Kenneth Waltz (b. 1924) was a prominent scholar whose ideas profoundly shaped the academic study of international relations. Waltz served in the U.S. Army during World War II. After the war ended, he earned his undergraduate degree at Oberlin College and entered the political science Ph.D. program at Columbia University. His dissertation became a classic book in the field, Man, the State, and War: A Theoretical Analysis. His 1979 book, Theory of International Politics, written while he was a professor at the University of California, Berkeley, is another classic international relations text. It sets forth the theory of structural realism, the idea that the structure of the international system shapes and constrains state behavior (much like markets shape firm behavior). Perhaps Waltz’s most controversial idea was his argument that nuclear proliferation would make the world safer. Just last year, he wrote in article in Foreign Affairs entitled, “Why Iran Should Get the Bomb.” The gist of his argument was that a nuclear Iran would stabilize the Middle East by providing a counterweight to the region’s other nuclear power, Israel.
Other Americans who made significant contributions to U.S. foreign policy and who died in 2013 include: Edgar M. Bronfman, the longtime chairman of the Seagram Company and president of the World Jewish Congress; Colonel Earl S. Browning, a counterintelligence officer in postwar Germany who fought unsuccessfully to stop the U.S. military from using Gestapo chief Klaus Barbie, “The Butcher of Lyon,” as a paid informant; Paul Cellucci, a former governor of Massachusetts and U.S. ambassador to Canada; Thomas G. Clines, a CIA covert operative whose role in the Iran-Contra affair led to his conviction for tax fraud; Arthur J. Collingsworth, a former UN official and international student exchange executive; Michael Hastings, an award-winning reporter whose Rolling Stone profile of General Stanley McChrystal prompted McChrystal to resign; Chris Kyle, a U.S. Navy Seal who earned the reputation in Iraq as the most deadly sniper in U.S. military history; Vernon McGarity, who was awarded a Medal of Honor for his heroism at the Battle of the Bulge; Wayne Miller, a photographer famous for his photos of World War II and the city of Chicago; Colonel Benjamin Purcell, the highest ranking Army POW during the Vietnam War; William W. Scranton, former Republican governor of Pennsylvania and former U.S. ambassador to the United Nations; Ike Skelton, who served seventeen terms in the U.S. House of Representatives and who chaired the House Armed Services Committee; Anne Smedinghoff, a twenty-five year-old American Foreign Service officer killed in a bombing in Afghanistan; Helen Thomas, who became known as the “dean of the White House press corps” after reporting on ten presidents from Kennedy to Obama; and Richard S. Williamson, a former senior policy adviser to John McCain’s and Mitt Romney’s presidential campaigns.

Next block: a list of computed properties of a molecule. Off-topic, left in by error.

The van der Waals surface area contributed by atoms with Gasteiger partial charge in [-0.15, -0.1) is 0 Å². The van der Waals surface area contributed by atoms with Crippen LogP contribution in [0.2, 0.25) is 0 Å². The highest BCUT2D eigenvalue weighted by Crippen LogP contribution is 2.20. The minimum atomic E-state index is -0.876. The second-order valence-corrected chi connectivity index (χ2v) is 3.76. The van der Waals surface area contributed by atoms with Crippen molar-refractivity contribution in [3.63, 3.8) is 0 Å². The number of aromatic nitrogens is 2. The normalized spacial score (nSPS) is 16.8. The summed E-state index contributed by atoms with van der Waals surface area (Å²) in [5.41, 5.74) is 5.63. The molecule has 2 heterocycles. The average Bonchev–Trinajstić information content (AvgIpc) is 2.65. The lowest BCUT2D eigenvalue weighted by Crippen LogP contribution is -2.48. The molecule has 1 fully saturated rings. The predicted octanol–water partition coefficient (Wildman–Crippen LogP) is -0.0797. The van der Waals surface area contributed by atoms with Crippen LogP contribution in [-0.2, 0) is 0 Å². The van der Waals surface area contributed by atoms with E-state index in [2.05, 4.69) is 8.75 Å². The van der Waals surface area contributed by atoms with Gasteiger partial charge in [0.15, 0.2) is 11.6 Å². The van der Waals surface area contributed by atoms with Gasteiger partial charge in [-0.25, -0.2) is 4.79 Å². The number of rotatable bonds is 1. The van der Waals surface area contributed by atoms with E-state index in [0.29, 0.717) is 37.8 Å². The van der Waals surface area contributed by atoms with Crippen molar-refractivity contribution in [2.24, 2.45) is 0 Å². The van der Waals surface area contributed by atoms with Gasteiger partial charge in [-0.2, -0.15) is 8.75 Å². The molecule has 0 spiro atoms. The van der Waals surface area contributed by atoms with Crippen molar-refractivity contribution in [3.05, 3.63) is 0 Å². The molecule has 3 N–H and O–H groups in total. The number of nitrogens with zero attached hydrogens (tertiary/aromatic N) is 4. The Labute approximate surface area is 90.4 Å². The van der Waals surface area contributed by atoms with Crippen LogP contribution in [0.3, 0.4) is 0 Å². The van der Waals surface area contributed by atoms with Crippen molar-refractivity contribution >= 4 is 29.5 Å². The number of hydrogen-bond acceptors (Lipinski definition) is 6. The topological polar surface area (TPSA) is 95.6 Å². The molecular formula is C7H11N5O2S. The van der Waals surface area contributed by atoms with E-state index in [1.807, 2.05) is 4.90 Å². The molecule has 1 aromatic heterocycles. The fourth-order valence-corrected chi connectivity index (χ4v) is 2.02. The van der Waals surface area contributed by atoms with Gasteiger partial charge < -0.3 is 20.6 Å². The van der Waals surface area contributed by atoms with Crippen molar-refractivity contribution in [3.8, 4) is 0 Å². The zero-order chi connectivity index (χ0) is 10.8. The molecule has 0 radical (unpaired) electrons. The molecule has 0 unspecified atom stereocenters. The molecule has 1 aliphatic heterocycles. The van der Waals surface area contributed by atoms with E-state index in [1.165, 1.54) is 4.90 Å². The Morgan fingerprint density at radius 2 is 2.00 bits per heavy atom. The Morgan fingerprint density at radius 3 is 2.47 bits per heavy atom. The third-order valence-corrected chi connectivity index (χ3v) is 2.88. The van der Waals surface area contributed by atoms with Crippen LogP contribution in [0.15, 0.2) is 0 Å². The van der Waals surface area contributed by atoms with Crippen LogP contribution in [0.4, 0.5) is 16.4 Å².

Other posts in this series: